Dorset theatre company SISATA present Shakespeare's Othello in a bold, bright and brilliant explosion of a performance in the all-new Sherling Studio on 12 & 13 May. In the second of her blogs, Othello's director Charmaine K Parkin tells us more about how the company conducted a week of research and development for the production ...
The R&D was used to play and explore ideas for my radical re-imagining of Shakespeare’s 'Othello' prior to rehearsals in April 2017. It culminated in a sharing with young people, industry peers and professionals to gain feedback to inform the show.
This was the first opportunity I have had to explore my practice through R&D, allowing time between development and full production both to let the artistic ideas and interdisciplinary material ferment and percolate, but also to give myself and the cast the opportunity to build a relationship with the Lighthouse and gain feedback from members of the industry and young people before the rehearsal period begins.
During the week the cast and I were brought together to test my adaptation to see how far the new context could inform its development. We were also able to gather promotional material and engage with our online audience through the activity and test it in front of an invited audience.
The feedback we received reiterated our aims for the piece and focus on the audience interaction, making it highly physical with movement and dance, interweaving the music as much a possible and incorporating the influence of Hip Hop speech rhythms into the delivery. Overall, this supported us to be as innovate as possible in integrating the 80s context into the piece.
My work through SISATA aims to bring engaging and interactive performances of classic stories accessibly to modern audiences, highlighting the timeless issues that are presented. SISATA will do this with ‘Othello’ by combining it with contemporary urban art forms and reaching the broadest possible audience.
The prime aim is to attract a younger audience both to my work and to performances of Shakespeare. Breaking the conventions of ‘traditional Shakespeare’ will appeal to younger audiences as this fresh context offers a bold, identifiable, colourful canvas to draw from for the design. It will also highlight the political and popular cultural parallels between now and then; addressing current anxieties of class division, religious extremism and immigration.
With the Home Office reporting a 41% increase in hate crimes after Brexit, I believe it is more important than ever to address this division, by re-imagining a well-known title that addresses these issues.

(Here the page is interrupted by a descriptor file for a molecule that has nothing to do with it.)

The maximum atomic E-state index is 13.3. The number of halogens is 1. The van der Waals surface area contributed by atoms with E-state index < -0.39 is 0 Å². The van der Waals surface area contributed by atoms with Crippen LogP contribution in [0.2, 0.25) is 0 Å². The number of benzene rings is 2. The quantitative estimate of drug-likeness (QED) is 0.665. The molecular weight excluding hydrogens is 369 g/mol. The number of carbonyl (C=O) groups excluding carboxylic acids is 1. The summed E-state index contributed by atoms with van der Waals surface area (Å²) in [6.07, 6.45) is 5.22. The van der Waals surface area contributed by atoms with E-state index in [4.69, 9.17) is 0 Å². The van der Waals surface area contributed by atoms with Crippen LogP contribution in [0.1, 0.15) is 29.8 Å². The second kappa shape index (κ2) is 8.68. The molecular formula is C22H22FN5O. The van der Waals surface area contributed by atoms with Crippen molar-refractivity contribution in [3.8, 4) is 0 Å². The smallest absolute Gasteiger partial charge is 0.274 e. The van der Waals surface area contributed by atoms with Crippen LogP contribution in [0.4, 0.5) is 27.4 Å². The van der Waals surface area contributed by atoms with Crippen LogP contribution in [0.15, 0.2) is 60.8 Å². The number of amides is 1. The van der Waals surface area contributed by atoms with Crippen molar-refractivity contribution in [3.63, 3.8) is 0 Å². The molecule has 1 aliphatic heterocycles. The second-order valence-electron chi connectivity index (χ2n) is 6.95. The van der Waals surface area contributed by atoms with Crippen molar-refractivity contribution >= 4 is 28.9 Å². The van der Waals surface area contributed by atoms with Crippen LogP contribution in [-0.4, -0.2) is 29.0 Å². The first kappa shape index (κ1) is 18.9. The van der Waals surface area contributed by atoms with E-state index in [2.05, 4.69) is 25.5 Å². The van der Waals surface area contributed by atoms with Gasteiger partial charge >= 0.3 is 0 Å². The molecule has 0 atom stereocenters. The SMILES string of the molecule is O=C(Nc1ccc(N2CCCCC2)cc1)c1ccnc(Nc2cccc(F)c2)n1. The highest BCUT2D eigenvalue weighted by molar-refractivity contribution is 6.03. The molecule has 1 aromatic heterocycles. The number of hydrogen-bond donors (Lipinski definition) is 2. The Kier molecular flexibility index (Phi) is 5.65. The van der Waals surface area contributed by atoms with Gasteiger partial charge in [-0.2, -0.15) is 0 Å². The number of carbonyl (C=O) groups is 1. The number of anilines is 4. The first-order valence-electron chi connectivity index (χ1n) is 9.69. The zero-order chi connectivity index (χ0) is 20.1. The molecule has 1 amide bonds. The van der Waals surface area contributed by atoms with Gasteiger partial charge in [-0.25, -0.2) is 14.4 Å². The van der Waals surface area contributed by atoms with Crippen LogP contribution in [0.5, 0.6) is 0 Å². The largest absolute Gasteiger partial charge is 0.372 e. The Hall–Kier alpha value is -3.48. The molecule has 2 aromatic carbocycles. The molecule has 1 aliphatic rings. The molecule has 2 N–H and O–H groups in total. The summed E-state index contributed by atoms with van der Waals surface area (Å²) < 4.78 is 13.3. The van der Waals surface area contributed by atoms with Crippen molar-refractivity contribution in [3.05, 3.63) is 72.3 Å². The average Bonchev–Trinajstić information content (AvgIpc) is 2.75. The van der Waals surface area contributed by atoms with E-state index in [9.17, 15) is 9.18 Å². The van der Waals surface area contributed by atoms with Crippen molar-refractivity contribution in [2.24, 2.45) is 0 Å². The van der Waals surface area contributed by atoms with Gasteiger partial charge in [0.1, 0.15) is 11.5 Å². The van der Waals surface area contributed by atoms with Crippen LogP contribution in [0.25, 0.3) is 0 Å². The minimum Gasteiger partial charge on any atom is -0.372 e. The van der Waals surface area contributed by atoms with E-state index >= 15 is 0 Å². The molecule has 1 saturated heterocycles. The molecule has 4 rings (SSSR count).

Inspiration will be drawn from the 1980s, hip hop culture and the life and work of Jean-Michel Basquiat; a street artist flung into the high profile art world, but never truly assimilated.
With all this in mind, workshops have been planned with practitioners in Spoken-word /Hip Hop, Dance/movement and African drumming to support this.
Anonymous feedback forms (see below) were given out to our invited audience and 100% of them said that it made them want to see the full show and 57% gave the sharing 4/5 out of 5 even at this stage.
We asked the audience at the 'Othello' R&D sharing to write three words to describe what they saw and what they liked most and with these we created the wordcloud below.
Local street artist Miroslav Lucan of Lucan Art, who will be collaborating with our set and costume designer, was also present during the sharing. He reported back to me that it was really helpful for him to see what we were developing before he starts designing and that it has influenced his ideas.
The exploration was documented and shared online to build interest and reach our target audience. The daily Vlog reached up to 800 people on Facebook.
Overall the experience allowed me to fully realise the direction for the production and have confidence to go into finalising the adaptation in time for rehearsals.
Although it was a vulnerable experience to invite people into the work in progress and document it daily, it allowed our audience to feel part of the process and development. It allowed them to have an open conversation and engage with my work at an early stage of development, which was very successful from the feedback and social media reach it made.